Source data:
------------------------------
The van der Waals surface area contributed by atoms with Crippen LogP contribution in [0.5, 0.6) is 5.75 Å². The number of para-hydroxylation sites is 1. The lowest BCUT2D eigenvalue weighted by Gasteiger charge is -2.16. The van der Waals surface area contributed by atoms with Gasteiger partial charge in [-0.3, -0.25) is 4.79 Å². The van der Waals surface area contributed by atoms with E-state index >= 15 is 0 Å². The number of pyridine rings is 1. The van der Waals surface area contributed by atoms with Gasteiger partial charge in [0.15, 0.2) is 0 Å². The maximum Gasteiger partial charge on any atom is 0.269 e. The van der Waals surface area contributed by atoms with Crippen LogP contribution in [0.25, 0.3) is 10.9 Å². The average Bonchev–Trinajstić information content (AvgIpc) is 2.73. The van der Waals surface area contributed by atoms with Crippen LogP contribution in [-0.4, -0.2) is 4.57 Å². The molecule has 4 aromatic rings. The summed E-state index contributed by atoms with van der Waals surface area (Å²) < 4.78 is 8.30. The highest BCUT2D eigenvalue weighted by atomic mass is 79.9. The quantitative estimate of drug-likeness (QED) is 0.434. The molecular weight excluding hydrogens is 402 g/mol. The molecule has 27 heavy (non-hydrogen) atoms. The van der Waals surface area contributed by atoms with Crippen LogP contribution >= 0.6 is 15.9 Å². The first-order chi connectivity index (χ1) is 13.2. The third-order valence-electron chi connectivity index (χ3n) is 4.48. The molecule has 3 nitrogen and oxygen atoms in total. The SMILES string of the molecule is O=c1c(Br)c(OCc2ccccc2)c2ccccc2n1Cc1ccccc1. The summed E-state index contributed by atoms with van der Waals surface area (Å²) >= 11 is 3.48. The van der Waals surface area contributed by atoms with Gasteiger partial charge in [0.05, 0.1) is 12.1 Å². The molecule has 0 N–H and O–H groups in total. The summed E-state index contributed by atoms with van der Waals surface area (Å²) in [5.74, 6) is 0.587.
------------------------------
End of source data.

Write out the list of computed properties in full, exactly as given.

The van der Waals surface area contributed by atoms with Crippen LogP contribution in [0.5, 0.6) is 5.75 Å². The number of para-hydroxylation sites is 1. The lowest BCUT2D eigenvalue weighted by Gasteiger charge is -2.16. The van der Waals surface area contributed by atoms with Gasteiger partial charge in [-0.3, -0.25) is 4.79 Å². The van der Waals surface area contributed by atoms with E-state index >= 15 is 0 Å². The number of pyridine rings is 1. The van der Waals surface area contributed by atoms with Gasteiger partial charge in [0.15, 0.2) is 0 Å². The maximum Gasteiger partial charge on any atom is 0.269 e. The van der Waals surface area contributed by atoms with Crippen LogP contribution in [0.25, 0.3) is 10.9 Å². The average Bonchev–Trinajstić information content (AvgIpc) is 2.73. The van der Waals surface area contributed by atoms with Crippen LogP contribution in [-0.4, -0.2) is 4.57 Å². The molecule has 4 aromatic rings. The summed E-state index contributed by atoms with van der Waals surface area (Å²) < 4.78 is 8.30. The highest BCUT2D eigenvalue weighted by atomic mass is 79.9. The quantitative estimate of drug-likeness (QED) is 0.434. The molecular weight excluding hydrogens is 402 g/mol. The molecule has 27 heavy (non-hydrogen) atoms. The van der Waals surface area contributed by atoms with Crippen LogP contribution >= 0.6 is 15.9 Å². The first-order chi connectivity index (χ1) is 13.2. The third-order valence-electron chi connectivity index (χ3n) is 4.48. The molecule has 3 nitrogen and oxygen atoms in total. The SMILES string of the molecule is O=c1c(Br)c(OCc2ccccc2)c2ccccc2n1Cc1ccccc1. The summed E-state index contributed by atoms with van der Waals surface area (Å²) >= 11 is 3.48. The van der Waals surface area contributed by atoms with Gasteiger partial charge in [0.05, 0.1) is 12.1 Å². The molecule has 0 N–H and O–H groups in total. The summed E-state index contributed by atoms with van der Waals surface area (Å²) in [5.74, 6) is 0.587.